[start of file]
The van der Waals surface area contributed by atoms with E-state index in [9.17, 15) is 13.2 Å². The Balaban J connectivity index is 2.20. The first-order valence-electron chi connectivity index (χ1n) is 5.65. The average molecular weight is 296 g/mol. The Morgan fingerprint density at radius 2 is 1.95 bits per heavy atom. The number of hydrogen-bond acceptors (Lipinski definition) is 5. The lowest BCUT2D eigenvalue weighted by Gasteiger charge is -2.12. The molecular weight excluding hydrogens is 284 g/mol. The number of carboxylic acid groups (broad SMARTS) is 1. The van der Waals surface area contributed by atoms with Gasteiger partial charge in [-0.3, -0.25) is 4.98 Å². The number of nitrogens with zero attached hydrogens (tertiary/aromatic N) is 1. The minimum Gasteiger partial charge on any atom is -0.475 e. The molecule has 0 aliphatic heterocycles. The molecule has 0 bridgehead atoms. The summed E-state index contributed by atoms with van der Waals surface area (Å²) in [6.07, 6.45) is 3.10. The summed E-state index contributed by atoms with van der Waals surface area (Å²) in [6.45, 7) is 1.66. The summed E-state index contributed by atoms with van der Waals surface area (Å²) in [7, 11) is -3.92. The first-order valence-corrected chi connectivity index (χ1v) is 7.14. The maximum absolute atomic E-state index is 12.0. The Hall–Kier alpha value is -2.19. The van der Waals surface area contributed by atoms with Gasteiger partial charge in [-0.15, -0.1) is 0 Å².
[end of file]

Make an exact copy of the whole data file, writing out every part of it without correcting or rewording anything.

The van der Waals surface area contributed by atoms with E-state index in [9.17, 15) is 13.2 Å². The Balaban J connectivity index is 2.20. The first-order valence-electron chi connectivity index (χ1n) is 5.65. The average molecular weight is 296 g/mol. The Morgan fingerprint density at radius 2 is 1.95 bits per heavy atom. The number of hydrogen-bond acceptors (Lipinski definition) is 5. The lowest BCUT2D eigenvalue weighted by Gasteiger charge is -2.12. The molecular weight excluding hydrogens is 284 g/mol. The number of carboxylic acid groups (broad SMARTS) is 1. The van der Waals surface area contributed by atoms with Gasteiger partial charge in [-0.3, -0.25) is 4.98 Å². The number of nitrogens with zero attached hydrogens (tertiary/aromatic N) is 1. The minimum Gasteiger partial charge on any atom is -0.475 e. The molecule has 0 aliphatic heterocycles. The molecule has 0 bridgehead atoms. The summed E-state index contributed by atoms with van der Waals surface area (Å²) in [6.07, 6.45) is 3.10. The summed E-state index contributed by atoms with van der Waals surface area (Å²) in [6.45, 7) is 1.66. The summed E-state index contributed by atoms with van der Waals surface area (Å²) in [7, 11) is -3.92. The first-order valence-corrected chi connectivity index (χ1v) is 7.14. The maximum absolute atomic E-state index is 12.0. The Hall–Kier alpha value is -2.19. The van der Waals surface area contributed by atoms with Gasteiger partial charge in [-0.15, -0.1) is 0 Å².